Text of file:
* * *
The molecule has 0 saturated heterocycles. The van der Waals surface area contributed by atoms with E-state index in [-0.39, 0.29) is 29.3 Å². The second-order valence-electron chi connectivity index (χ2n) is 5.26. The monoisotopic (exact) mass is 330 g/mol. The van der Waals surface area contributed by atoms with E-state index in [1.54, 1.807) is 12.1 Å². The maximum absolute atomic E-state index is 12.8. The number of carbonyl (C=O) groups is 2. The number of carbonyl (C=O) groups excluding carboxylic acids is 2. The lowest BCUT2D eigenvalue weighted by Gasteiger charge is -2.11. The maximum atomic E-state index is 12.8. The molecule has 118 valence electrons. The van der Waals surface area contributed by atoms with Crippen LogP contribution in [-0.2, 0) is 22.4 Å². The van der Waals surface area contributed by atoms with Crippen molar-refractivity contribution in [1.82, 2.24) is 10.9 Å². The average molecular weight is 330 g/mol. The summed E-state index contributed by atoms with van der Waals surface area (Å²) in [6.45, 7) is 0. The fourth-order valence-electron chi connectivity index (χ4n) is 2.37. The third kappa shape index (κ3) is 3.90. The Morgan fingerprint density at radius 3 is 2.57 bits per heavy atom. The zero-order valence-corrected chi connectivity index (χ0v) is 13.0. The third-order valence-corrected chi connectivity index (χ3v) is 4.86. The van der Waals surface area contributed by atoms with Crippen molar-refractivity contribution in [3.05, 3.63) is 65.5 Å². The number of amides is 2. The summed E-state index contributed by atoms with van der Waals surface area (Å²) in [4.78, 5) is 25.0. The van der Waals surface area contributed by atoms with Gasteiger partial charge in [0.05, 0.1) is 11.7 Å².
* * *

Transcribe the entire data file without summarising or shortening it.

The molecule has 0 saturated heterocycles. The van der Waals surface area contributed by atoms with E-state index in [-0.39, 0.29) is 29.3 Å². The second-order valence-electron chi connectivity index (χ2n) is 5.26. The monoisotopic (exact) mass is 330 g/mol. The van der Waals surface area contributed by atoms with E-state index in [1.54, 1.807) is 12.1 Å². The maximum absolute atomic E-state index is 12.8. The number of carbonyl (C=O) groups is 2. The number of carbonyl (C=O) groups excluding carboxylic acids is 2. The lowest BCUT2D eigenvalue weighted by Gasteiger charge is -2.11. The maximum atomic E-state index is 12.8. The molecule has 118 valence electrons. The van der Waals surface area contributed by atoms with Crippen LogP contribution in [-0.2, 0) is 22.4 Å². The van der Waals surface area contributed by atoms with Crippen molar-refractivity contribution in [1.82, 2.24) is 10.9 Å². The average molecular weight is 330 g/mol. The summed E-state index contributed by atoms with van der Waals surface area (Å²) in [6.45, 7) is 0. The fourth-order valence-electron chi connectivity index (χ4n) is 2.37. The third kappa shape index (κ3) is 3.90. The Morgan fingerprint density at radius 3 is 2.57 bits per heavy atom. The zero-order valence-corrected chi connectivity index (χ0v) is 13.0. The third-order valence-corrected chi connectivity index (χ3v) is 4.86. The van der Waals surface area contributed by atoms with Crippen molar-refractivity contribution in [3.05, 3.63) is 65.5 Å². The number of amides is 2. The summed E-state index contributed by atoms with van der Waals surface area (Å²) in [4.78, 5) is 25.0. The van der Waals surface area contributed by atoms with Gasteiger partial charge in [0.05, 0.1) is 11.7 Å².